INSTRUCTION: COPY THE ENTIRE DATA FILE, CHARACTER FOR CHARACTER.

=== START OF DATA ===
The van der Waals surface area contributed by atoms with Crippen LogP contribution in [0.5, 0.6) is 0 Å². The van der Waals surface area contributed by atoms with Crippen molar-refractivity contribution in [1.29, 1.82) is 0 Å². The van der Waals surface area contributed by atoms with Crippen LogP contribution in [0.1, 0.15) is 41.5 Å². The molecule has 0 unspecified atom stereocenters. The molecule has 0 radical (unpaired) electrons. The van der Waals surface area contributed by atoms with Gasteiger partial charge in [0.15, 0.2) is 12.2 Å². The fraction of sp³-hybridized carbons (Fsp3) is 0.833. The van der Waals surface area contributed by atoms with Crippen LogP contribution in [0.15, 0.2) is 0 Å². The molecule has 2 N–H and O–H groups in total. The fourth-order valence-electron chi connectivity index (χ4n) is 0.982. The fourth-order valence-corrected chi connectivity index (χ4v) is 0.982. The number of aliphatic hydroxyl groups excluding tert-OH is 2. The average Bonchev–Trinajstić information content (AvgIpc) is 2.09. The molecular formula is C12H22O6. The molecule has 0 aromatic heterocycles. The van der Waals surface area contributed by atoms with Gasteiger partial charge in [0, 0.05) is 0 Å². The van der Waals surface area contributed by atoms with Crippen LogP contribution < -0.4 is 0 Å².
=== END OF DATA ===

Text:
The van der Waals surface area contributed by atoms with Crippen LogP contribution in [0.5, 0.6) is 0 Å². The van der Waals surface area contributed by atoms with Crippen molar-refractivity contribution in [1.29, 1.82) is 0 Å². The van der Waals surface area contributed by atoms with Crippen LogP contribution in [0.1, 0.15) is 41.5 Å². The molecule has 0 unspecified atom stereocenters. The molecule has 0 radical (unpaired) electrons. The van der Waals surface area contributed by atoms with Gasteiger partial charge in [0.15, 0.2) is 12.2 Å². The fraction of sp³-hybridized carbons (Fsp3) is 0.833. The van der Waals surface area contributed by atoms with Crippen LogP contribution in [0.15, 0.2) is 0 Å². The molecule has 2 N–H and O–H groups in total. The fourth-order valence-electron chi connectivity index (χ4n) is 0.982. The fourth-order valence-corrected chi connectivity index (χ4v) is 0.982. The number of aliphatic hydroxyl groups excluding tert-OH is 2. The average Bonchev–Trinajstić information content (AvgIpc) is 2.09. The molecular formula is C12H22O6. The molecule has 0 aromatic heterocycles. The van der Waals surface area contributed by atoms with Gasteiger partial charge in [0, 0.05) is 0 Å². The van der Waals surface area contributed by atoms with Crippen LogP contribution < -0.4 is 0 Å².